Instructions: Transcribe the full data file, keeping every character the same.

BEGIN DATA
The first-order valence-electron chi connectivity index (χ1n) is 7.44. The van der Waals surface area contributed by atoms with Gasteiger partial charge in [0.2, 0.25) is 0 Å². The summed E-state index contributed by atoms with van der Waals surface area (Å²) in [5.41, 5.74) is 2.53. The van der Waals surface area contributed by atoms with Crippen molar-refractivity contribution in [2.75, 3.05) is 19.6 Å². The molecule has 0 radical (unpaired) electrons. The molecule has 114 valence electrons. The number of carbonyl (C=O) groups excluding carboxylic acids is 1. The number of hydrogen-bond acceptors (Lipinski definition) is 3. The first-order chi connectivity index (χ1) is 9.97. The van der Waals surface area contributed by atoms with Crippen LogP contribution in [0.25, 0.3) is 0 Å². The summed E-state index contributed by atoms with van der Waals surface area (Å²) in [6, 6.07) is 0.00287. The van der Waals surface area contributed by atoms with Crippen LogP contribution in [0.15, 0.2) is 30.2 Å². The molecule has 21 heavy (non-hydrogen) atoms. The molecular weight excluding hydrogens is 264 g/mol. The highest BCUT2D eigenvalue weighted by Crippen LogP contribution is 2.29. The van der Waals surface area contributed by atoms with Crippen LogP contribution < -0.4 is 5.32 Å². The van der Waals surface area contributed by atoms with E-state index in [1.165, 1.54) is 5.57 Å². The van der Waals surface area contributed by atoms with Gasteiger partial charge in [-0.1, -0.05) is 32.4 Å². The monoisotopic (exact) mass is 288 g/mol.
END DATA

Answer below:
The first-order valence-electron chi connectivity index (χ1n) is 7.44. The van der Waals surface area contributed by atoms with Gasteiger partial charge in [0.2, 0.25) is 0 Å². The summed E-state index contributed by atoms with van der Waals surface area (Å²) in [5.41, 5.74) is 2.53. The van der Waals surface area contributed by atoms with Crippen molar-refractivity contribution in [2.75, 3.05) is 19.6 Å². The molecule has 0 radical (unpaired) electrons. The molecule has 114 valence electrons. The number of carbonyl (C=O) groups excluding carboxylic acids is 1. The number of hydrogen-bond acceptors (Lipinski definition) is 3. The first-order chi connectivity index (χ1) is 9.97. The van der Waals surface area contributed by atoms with Crippen LogP contribution in [0.25, 0.3) is 0 Å². The summed E-state index contributed by atoms with van der Waals surface area (Å²) in [6, 6.07) is 0.00287. The van der Waals surface area contributed by atoms with Crippen LogP contribution in [0.15, 0.2) is 30.2 Å². The molecule has 21 heavy (non-hydrogen) atoms. The molecular weight excluding hydrogens is 264 g/mol. The highest BCUT2D eigenvalue weighted by Crippen LogP contribution is 2.29. The van der Waals surface area contributed by atoms with Crippen LogP contribution < -0.4 is 5.32 Å². The van der Waals surface area contributed by atoms with E-state index in [1.165, 1.54) is 5.57 Å². The van der Waals surface area contributed by atoms with Gasteiger partial charge in [-0.1, -0.05) is 32.4 Å². The monoisotopic (exact) mass is 288 g/mol.